A newly opened motorway bypassing Kastoria (no signs prohibiting cyclists, so fair game right?) provided an irresistibly rapid conduit south. To my faltering renditions of Led Zep’s ‘When the levee breaks’ and Johnny Cash’s ‘Three feet high and rising’, we carved through the deluge, more like jetskis than bikes, with graceful arcs of sandy water spraying high off our rear wheels. After six days of precipitation, the clocks went forward for the second time in a week for us (having crossed a timezone when we entered Greece) and we finally got a chance to dry out all our kit in our olive grove private campsite. Around this point Taneli’s Unesco WHS hit list came up trumps and we made a side trip around Meteora’s impressive towering, vegetated rock pinnacles and cliff top monasteries. After a low mileage wet week, we finally found our rhythm again and enjoyed a few fast days, taking turns ‘on the front’ to cut a swathe across the vast Plain of Thessaly and then over the moutainous rim to an incredible descent to Lamia. As the mercury climbed, so did we: shorts on, shirt and hat off I enjoyed the chance to test my hill climbing legs, pedalling hard to reach Bralos.
My excitement grew as we approached Athens – the destination I’d focused on since leaving home. It was by now only a couple of days away, so we made contact with Dimitri, a Warmshowers host who kindly offered to put us up for a few days in town while we ran errands. Well that was the plan at any rate. Dimitri officially welcomed us to Athens with a bottle of local tsipouro moonshine, then showed us round the more anarchic side of Athens’ drinking culture. Somewhere in the ensuing melée, not only did we lose Taneli but Taneli lost his iPhone – the working hypothesis is that it was stolen, but then again there was the incident of trying to start a mosh pit in a bar after five free G&Ts (either way, fortunately he’d insured it). Cue a day of getting bounced from pillar to post round several of Athens’ most sublimely bureaucratic police stations to no avail.
And so, after a day of sightseeing in Athens, a long overdue haircut and a very convivial evening swapping stories with fellow biking Brits Rob & Jen (www.tyredriders.com), we boarded the ferry to the island of Syros, capital of the Cyclades. Exactly two months after leaving England, I rolled off the boat in Ermopouli close to midnight to be reunited with Elina, my dear friend from university. Next morning I awoke to dazzling sunshine and the hum of insects in the citrus trees and across verdant hillsides dotted with villages of pretty whitewashed, flat-rooved buildings with navy blue shutters.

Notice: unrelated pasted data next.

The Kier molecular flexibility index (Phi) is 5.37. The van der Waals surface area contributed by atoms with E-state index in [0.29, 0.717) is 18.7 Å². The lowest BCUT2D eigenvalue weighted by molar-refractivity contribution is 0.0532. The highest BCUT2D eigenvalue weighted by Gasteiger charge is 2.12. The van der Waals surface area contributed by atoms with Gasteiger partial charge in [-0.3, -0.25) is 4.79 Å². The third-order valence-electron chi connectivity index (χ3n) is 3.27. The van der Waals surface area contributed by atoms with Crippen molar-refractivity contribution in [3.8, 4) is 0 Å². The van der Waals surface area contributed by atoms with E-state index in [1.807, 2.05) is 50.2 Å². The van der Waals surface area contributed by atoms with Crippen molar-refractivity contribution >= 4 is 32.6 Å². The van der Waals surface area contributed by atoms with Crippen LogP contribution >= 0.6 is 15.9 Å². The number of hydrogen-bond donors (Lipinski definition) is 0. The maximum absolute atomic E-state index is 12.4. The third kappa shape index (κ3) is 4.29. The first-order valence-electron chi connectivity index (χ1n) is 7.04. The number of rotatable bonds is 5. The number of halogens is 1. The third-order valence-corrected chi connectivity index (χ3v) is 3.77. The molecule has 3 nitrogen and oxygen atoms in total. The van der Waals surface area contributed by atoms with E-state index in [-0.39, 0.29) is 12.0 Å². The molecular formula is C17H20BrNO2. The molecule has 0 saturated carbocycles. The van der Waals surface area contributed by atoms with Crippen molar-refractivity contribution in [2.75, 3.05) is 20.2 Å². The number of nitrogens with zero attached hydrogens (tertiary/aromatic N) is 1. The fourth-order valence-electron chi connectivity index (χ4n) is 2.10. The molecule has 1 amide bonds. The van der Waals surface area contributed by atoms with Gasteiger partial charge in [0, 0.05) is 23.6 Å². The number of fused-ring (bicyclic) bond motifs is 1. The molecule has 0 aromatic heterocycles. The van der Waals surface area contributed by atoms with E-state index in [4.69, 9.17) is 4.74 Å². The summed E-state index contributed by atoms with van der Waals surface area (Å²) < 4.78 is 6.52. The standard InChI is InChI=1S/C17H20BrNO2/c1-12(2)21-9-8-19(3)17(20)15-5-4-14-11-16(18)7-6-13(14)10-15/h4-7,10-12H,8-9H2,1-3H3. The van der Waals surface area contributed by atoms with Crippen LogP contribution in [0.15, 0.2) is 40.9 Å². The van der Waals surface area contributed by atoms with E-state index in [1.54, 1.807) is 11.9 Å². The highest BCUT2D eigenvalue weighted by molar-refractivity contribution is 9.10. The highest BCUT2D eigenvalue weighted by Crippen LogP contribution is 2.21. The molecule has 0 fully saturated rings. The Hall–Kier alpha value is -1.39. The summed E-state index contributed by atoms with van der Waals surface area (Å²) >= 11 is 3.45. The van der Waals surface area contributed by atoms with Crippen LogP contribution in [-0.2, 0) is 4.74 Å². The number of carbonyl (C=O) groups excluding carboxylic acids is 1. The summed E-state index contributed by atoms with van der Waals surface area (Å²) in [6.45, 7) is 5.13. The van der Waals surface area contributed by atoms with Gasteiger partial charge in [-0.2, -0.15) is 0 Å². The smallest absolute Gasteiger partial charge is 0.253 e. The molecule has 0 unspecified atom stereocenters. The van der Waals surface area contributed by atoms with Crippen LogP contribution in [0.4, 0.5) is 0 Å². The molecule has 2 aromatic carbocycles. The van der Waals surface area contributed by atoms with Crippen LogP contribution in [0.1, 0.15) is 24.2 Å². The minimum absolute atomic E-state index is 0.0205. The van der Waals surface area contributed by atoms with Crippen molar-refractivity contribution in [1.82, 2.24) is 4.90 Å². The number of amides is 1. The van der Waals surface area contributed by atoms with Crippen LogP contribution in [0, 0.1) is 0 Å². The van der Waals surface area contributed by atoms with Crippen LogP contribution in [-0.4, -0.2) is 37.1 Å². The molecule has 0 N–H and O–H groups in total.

Two blissful weeks proceeded to pass in the blink of an eye; a charmed life of very pleasant company, wonderful homecooked Greek food, swimming in the sea two or three times a day (that is, after a spring storm blew through for a couple of days – but then, in the right company, reagge in the rain isn’t such a hardship :), and joining in the Greek Orthodox Easter celebrations with local friends of Elina’s – the tsipouro ever flowing, the island alive in the brief green haze of spring, and the heady aroma of coconut curiously omnipresent.
Night out in Ano Syros
However, as the song says, all things must pass. So two days ago, mindful of the approaching summer in Central Asia, I somewhat reluctantly tuned up my neglected bike and wrenched myself away from the easy life of on the Island of the Lotus Eaters Syros. After a fitful night at sea on the boat across the Aegean to Turkey, I arrived yesterday squinting in the dawn on the Greek island of Chios, from whence a short crossing to the Turkish port of Çeşme, followed by a weary but pleasant 90km into the wind to Izmir, Turkey’s third city, where I am staying with affable young Turks Altan and Kaya, students at one of Izmir’s many universities. The night boat marked the breaking of the Anglo-Finnish fellowship, at least for the time being, as Taneli stayed aboard until Mitilini en route to Istanbul where he will obtain an essential replacement part for his damaged Rohloff hub, his last chance to fix it before the rigours of the Asian deserts and mountains. I hope we will cross paths again before long, perhaps on the Black Sea coast, or certainly in Georgia. From there Taneli plans to travel the southern Silk Route via Iran and transit Turkmenistan to reach Uzbekistan, whereas (since Iranian visas are not currently available to British travellers) I will take the boat from Baku in Azerbaijan across the Caspian Sea to Aktau in Kazakhstan, reaching the western Uzbek border via the southern Kazakh desert. Just writing these place names sends a frisson up my spine as now, in Izmir, I have officially gained the western edge of Asia. From here the biggest land mass on the planet stretches before me apparently boundless; unexplored territory for me, both thrilling and dauting in prospect. Bring it on.
Yasou Europe. Merhaba Asia.
PS – thank you for the comments here and on Facebook, I really appreciate the feedback even if I can’t always reply!!